Movie Reviews: The Nice Guys

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The Nice Guys directed by Shane Black

The movie was watched after 4 beers and a belly full of food on a Friday night after a long week of work. I was tired and just wanted to zone out for a bit and watch something new. I had seen the previews and didn’t quite get the hijinks between the two main characters. One is a little too tough and gruff and the other reaches deep in the ambitious underachiever trope.

The first fifteen minutes confirmed by suspicions, however, somehow, someway, the movie elevated itself out of trope-dom and actually was smart, well made, with a unique plot that had me actually wanting to see more.

The buddy cop or buddy detective plot has been done in so many ways that it is very difficult for something to really be considered “new.” Part of my point of view was inhibited by a little alcohol, yes, but it still takes a ton to really surprise me nowadays.

With this film, I was surprised. I had little idea what direction the movie was going once Russell Crowe and Ryan Gosling linked up.

Then, there was the Matt Bomar introduction. I laughed my ass off for a good 30 seconds at the scene. You can read my past movie reviews; I don’t think I’ve ever written that in a review for any film so far, even comedies. This is because when the delivery is a surprise, and people don’t expect it coming, the scene is absolutely nailed. Shane Black has a knack for writing dialogue, and the screenplay shows his talents off. The interplay between Crowe and Gosling grows with each scene so much that even Kim Basinger can’t torpedo the movie.

There is action.

There is nudity.

There is partying.

There are gunfights.

There are comedic lines.

There are subdued comical reactions.

There was a kick-ass villain.

The ultimate compliment I can for a movie is for me (the one who hates sequels/reboots/requels/reimaginings/prequels/tv adaptations) to say I want to watch a sequel.

Let’s hope for a “The Nice Guys II” by 2019.

Movie Rating: 8.5/10

 

Movie Reviews: The Last Boy Scout

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The Last Boyscout directed by Tony Scott

This movie was a disappointment when it came out. People wanted Die Hard, but Shane Black’s script was more like Lethal Weapon. In a way, you would have almost thought Richard Donner directed the film the way it was shot and scored.

Even as a kid, I was disappointed with it. Bruce Willis played a stereotype of a detective. Boozy with personal problems of all orders. He basically acted like he just didn’t give a damn about anything. Life had already churned him inside and out.

Twenty years later, I understand. Some athletes sometimes have drug problems, even star quarterbacks. Cops have a shit ton of problems ranging the entire spectrum. Maybe people had it all wrong.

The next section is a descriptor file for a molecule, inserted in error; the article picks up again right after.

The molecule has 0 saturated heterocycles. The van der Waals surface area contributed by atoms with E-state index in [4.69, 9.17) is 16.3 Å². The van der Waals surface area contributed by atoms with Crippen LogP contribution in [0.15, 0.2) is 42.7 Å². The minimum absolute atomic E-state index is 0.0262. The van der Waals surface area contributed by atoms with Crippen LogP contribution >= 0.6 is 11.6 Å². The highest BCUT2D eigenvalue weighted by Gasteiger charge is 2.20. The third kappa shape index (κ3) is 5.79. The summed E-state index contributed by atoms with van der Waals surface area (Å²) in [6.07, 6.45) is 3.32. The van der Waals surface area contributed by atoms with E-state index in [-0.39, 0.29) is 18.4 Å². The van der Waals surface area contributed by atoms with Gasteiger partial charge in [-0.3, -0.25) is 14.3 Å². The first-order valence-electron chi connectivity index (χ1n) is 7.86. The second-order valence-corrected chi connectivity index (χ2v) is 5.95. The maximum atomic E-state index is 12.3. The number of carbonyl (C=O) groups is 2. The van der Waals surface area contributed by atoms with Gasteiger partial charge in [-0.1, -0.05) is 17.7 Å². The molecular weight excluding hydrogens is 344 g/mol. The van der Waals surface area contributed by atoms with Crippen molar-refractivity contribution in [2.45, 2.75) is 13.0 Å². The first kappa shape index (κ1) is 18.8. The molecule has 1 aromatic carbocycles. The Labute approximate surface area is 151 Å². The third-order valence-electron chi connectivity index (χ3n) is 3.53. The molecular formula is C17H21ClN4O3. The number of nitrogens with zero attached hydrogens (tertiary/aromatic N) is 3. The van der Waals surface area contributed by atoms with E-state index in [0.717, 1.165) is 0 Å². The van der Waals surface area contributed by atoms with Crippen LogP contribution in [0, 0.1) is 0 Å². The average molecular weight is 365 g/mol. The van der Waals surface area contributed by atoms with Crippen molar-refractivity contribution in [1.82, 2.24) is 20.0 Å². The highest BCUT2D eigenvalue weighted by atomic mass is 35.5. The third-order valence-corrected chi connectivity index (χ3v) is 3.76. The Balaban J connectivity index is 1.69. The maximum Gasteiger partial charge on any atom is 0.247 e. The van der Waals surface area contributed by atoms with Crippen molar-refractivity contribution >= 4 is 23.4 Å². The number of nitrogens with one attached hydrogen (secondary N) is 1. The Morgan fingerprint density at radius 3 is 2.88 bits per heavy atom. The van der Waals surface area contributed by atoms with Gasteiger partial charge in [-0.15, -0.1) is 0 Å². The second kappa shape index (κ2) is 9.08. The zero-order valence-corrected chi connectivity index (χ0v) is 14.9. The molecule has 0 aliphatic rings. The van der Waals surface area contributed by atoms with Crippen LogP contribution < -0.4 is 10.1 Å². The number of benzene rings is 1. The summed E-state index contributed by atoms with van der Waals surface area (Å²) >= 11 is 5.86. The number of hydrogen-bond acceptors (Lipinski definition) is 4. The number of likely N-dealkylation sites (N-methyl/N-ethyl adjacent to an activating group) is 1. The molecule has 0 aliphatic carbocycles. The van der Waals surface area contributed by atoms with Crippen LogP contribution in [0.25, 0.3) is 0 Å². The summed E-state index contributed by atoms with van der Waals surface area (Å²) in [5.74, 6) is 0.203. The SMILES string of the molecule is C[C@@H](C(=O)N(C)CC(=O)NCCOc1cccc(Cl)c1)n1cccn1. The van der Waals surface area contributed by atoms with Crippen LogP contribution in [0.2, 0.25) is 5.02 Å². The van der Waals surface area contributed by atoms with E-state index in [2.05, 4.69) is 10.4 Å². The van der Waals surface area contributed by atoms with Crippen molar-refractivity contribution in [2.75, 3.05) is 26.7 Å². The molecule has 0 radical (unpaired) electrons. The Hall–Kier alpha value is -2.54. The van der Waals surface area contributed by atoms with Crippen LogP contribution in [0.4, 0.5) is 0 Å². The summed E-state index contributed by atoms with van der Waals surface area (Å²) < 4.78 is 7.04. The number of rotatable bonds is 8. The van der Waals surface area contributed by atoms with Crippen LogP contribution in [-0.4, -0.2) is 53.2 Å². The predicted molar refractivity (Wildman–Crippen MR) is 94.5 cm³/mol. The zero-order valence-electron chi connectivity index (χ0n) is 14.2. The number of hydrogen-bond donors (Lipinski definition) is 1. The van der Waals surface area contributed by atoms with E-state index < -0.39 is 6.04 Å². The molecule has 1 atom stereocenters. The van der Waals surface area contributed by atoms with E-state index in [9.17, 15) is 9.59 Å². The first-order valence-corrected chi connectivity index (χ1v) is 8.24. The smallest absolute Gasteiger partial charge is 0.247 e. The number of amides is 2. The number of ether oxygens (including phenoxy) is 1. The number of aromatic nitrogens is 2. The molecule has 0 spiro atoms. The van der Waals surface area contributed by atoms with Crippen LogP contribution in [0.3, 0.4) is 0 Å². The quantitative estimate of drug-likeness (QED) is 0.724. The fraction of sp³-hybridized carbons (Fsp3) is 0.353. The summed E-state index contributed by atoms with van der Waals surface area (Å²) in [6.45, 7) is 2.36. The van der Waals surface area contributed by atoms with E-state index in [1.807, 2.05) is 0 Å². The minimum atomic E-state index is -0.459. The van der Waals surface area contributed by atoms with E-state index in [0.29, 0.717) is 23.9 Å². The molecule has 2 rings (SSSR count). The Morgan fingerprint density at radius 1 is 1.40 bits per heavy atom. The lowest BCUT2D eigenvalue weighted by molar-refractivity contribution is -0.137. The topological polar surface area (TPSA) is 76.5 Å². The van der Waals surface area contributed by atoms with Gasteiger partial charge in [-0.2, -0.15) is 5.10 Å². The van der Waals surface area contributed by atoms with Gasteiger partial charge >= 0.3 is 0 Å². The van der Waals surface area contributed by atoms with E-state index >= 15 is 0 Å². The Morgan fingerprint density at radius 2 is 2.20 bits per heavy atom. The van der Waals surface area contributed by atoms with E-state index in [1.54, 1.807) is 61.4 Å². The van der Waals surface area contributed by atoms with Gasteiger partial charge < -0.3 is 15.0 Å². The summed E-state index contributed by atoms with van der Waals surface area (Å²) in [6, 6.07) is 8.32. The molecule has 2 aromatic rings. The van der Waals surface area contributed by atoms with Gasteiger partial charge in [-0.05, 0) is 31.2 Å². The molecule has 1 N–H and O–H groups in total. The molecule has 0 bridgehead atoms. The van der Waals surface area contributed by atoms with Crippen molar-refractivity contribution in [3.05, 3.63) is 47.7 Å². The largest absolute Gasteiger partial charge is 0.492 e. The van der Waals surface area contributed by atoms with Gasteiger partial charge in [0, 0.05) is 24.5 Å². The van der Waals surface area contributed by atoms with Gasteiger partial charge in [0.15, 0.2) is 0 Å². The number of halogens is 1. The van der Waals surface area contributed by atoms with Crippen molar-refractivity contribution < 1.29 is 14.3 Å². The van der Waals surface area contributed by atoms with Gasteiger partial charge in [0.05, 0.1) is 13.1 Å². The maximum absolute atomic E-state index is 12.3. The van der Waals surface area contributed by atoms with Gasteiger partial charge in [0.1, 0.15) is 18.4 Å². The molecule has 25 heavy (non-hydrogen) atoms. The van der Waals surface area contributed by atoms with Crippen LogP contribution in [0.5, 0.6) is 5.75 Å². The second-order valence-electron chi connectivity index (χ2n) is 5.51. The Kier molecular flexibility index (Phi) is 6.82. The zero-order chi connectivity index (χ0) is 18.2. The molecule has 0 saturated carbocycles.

This was a case of art reflecting life.

Football is a business that doesn’t truly give a shit about the players. It takes a ton of legal action and scientific research to get the business to admit that it is a brutal sport that takes physical and long lasting tolls on human beings. It is big business not only because of fandom, tv marketing potential, but because of the gambling that goes alongside it. Just go to a sports book in Las Vegas and you can see why. Billions are wagered legally and illegally. And now, we even have the online “fantasy” versions with draft kings and yahoo getting in on the deal.

Twenty years ago, the sport seemed a little more pure. This was the era of Joe Montana, Dan Marino, Troy Aikman, Steve Young, and Warren Moon. These were icons and role models unlike today, with Tom Brady and deflategate, Peyton Manning and steroid/stem cell accusations, and Big Ben and sexual assault allegations.

And then, Colin K and disgracing the national anthem and flag in a selfish act. Send me hate mail, I don’t care. Just because a few people agree with you doesn’t mean it is right. Instead of using a platform for good and work towards actually causing positive change in america, he speaks of obvious issues America has. Yes, there is freedom of speech, however, in the eyes of many he has zero class. Riddle me this, where was Colin K speaking of social injustice and donating money to charity when he had a platform as the Superbowl to talk? Why does he only have “courage” to speak when he is benched? Funny that a guy who’s trademark dance is kissing his bicep really stands for anything but himself.

Where are the boyscouts today? America sure needs them.

Back to the movie. It’s decent. Go check it out again.